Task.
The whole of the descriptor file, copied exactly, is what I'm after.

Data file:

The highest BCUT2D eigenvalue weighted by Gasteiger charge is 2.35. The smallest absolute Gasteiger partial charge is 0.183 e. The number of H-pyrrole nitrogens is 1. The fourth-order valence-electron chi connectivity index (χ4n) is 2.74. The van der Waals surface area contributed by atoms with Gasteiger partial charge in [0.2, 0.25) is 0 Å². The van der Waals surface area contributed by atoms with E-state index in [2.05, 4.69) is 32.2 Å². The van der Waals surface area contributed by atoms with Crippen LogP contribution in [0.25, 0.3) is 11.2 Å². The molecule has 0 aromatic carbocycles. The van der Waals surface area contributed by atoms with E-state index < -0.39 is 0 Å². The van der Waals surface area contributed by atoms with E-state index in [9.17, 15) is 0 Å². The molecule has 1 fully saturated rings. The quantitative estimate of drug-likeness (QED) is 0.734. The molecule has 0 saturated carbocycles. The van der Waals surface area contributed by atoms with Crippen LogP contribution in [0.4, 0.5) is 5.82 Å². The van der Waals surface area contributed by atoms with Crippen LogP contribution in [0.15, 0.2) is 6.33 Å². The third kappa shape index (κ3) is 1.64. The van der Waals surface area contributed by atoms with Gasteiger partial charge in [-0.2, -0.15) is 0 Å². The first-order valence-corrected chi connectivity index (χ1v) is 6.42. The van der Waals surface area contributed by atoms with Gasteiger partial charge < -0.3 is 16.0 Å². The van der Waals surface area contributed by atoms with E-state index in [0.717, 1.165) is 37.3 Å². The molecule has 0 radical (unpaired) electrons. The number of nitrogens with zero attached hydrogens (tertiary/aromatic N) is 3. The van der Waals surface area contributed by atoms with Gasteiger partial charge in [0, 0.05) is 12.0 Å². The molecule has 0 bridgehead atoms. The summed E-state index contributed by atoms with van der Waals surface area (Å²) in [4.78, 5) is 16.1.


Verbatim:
The highest BCUT2D eigenvalue weighted by Gasteiger charge is 2.35. The smallest absolute Gasteiger partial charge is 0.183 e. The number of H-pyrrole nitrogens is 1. The fourth-order valence-electron chi connectivity index (χ4n) is 2.74. The van der Waals surface area contributed by atoms with Gasteiger partial charge in [0.2, 0.25) is 0 Å². The van der Waals surface area contributed by atoms with E-state index in [2.05, 4.69) is 32.2 Å². The van der Waals surface area contributed by atoms with Crippen LogP contribution in [0.25, 0.3) is 11.2 Å². The molecule has 0 aromatic carbocycles. The van der Waals surface area contributed by atoms with E-state index < -0.39 is 0 Å². The van der Waals surface area contributed by atoms with E-state index in [9.17, 15) is 0 Å². The molecule has 1 fully saturated rings. The quantitative estimate of drug-likeness (QED) is 0.734. The molecule has 0 saturated carbocycles. The van der Waals surface area contributed by atoms with Crippen LogP contribution in [0.4, 0.5) is 5.82 Å². The van der Waals surface area contributed by atoms with Crippen LogP contribution in [0.15, 0.2) is 6.33 Å². The third kappa shape index (κ3) is 1.64. The van der Waals surface area contributed by atoms with Gasteiger partial charge in [-0.2, -0.15) is 0 Å². The first-order valence-corrected chi connectivity index (χ1v) is 6.42. The van der Waals surface area contributed by atoms with Gasteiger partial charge < -0.3 is 16.0 Å². The van der Waals surface area contributed by atoms with E-state index in [0.717, 1.165) is 37.3 Å². The molecule has 0 radical (unpaired) electrons. The number of nitrogens with zero attached hydrogens (tertiary/aromatic N) is 3. The van der Waals surface area contributed by atoms with Gasteiger partial charge in [0, 0.05) is 12.0 Å². The molecule has 0 bridgehead atoms. The summed E-state index contributed by atoms with van der Waals surface area (Å²) in [4.78, 5) is 16.1.